Way beyond whey

Whey proteins are the leaders in animal protein fortification of baked goods. But a new snack product in the marketplace shows the industry that anything is possible.

Meat Chips, Tempe, AZ, combines ground corn and white chicken meat into a seasoned gluten-free ­protein-packed chip. Stripped away are all the unnecessary fats, chemicals and extractions in the namesake chip. What’s left is 21 g protein in every 2.6-oz snack bag, according to Danny Fillmore, founder. He said that despite readily available healthy snack options, many people still gravitate toward junk food, simply because the flavor tastes great.

“I like junk food as much as the next guy; in fact, I like it so much that it’s the inspiration behind Meat Chips,” he said. “This isn’t a health food company. We’re a snack company. We focus on using real ingredients and flavors that make people crave this stuff. Our goal is to make people love us for the taste and then benefit from the ingredients.”

To get the flavor and crunch of Meat Chips just right, it took more than eight years of research and development, according to Mr. Fillmore. The chips come in four flavors: Nacho, Pepper, Ranch and Salsa.

While chicken protein may be an emerging ingredient for fortification of baked goods, whey proteins have long been the go-to choice because of their very clean flavor profiles and versatility in use. They have also been shown to provide an anabolic advantage over most other proteins in promoting muscle health because of their higher level of leucine. Specifically, whey protein isolate is about 11% leucine, making it the best source of all protein ingredients.

Davisco Foods International, Eden Prairie, MN, markets a whey protein isolate containing even more leucine —13.1%. This translates to lower usage levels in products promoted for muscle health and recovery. Made from pasteurized cheese whey by ion exchange technology, the ingredient has been successfully used in extruded breakfast cereal and cookies. A prototype gluten-free peanut butter chocolate chip cookie has been formulated to be an “excellent” source of protein.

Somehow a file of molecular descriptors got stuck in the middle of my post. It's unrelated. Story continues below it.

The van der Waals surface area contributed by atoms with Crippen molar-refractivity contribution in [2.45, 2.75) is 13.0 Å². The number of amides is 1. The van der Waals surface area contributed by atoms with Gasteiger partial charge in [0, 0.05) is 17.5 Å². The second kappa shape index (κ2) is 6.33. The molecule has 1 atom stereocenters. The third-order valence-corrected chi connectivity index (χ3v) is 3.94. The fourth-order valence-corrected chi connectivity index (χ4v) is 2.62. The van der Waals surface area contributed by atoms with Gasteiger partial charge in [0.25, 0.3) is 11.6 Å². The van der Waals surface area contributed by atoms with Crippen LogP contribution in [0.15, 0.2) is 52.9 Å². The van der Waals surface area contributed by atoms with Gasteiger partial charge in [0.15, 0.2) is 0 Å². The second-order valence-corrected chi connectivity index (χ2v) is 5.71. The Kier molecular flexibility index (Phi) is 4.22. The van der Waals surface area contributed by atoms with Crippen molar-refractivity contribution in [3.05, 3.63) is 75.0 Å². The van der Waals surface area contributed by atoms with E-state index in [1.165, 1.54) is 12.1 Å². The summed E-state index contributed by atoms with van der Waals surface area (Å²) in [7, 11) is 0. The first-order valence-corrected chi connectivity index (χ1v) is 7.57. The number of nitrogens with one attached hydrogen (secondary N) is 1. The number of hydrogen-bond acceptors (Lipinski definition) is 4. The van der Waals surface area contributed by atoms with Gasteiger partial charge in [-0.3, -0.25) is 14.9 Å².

Whey proteins are compatible with plant proteins. “We have found great success in protein-fortified cookies and baked bars using a combination product that is a blend of whey and soy proteins,” Ms. Stieve said. “This synergistic combination protein contains strong water-binding properties, which result in superior crumb structure and excellent shelf life.”

There are a number of other innovative animal proteins proving to be useful in boosting the protein of grain-based foods, including gelatin and collagen. These ingredients can be easily incorporated into baked products for the sports nutrition market.
Biscuits, cookies and crackers keep their taste appeal even fortified with high levels of protein, making them nutrient-dense yet light to carry - factors that appeal to consumers leading active lifestyles.

“Gelatin and collagen can be used in baked products intended for weight management, as well as other products intended to contribute to improved joint and bone health, even skin health,” said Felipe Chaluppe, president, Gelnex USA and Ingredients, Inc., Chicago. “With gelatin, not only is it a protein source, but it also provides functionality. It is widely used in fillings and toppings for baked goods because of its foaming and gelling properties. It produces stable fillings with unique textures and great sliceability in addition to showing good flavor properties and a melt-in-mouth sensation.”

And the truly exotic

Likely the most innovative animal protein option in the market is crickets. Yes, insects. Exo, Brooklyn, NY, markets Exo Protein Bars. The company works with domestic cricket farms that raise crickets specifically for human consumption. Harvested, cleaned crickets are dried and milled into a fine flour. The result is a slightly nutty-tasting flour that is high in protein and micronutrients. The company uses the flour to deliver 10 g protein in every 60-g bar, which is also free of dairy, soy and gluten.

The sky’s the limit when it comes to protein fortification. “Industry interest in new developments in protein-fortified healthy snacks is very high right now,” Dr. Boutte said. “With changing consumer dynamics around snacking and growing interest in protein, it is the ideal time to consider new snack formats that include protein. For bakers, it is certainly an exciting time to be looking at new opportunities in this space.”

Kathy Lund, vice-president business development and marketing at AIDP, summarized, “As the health properties of protein are better understood, the potential for growth is unlimited.”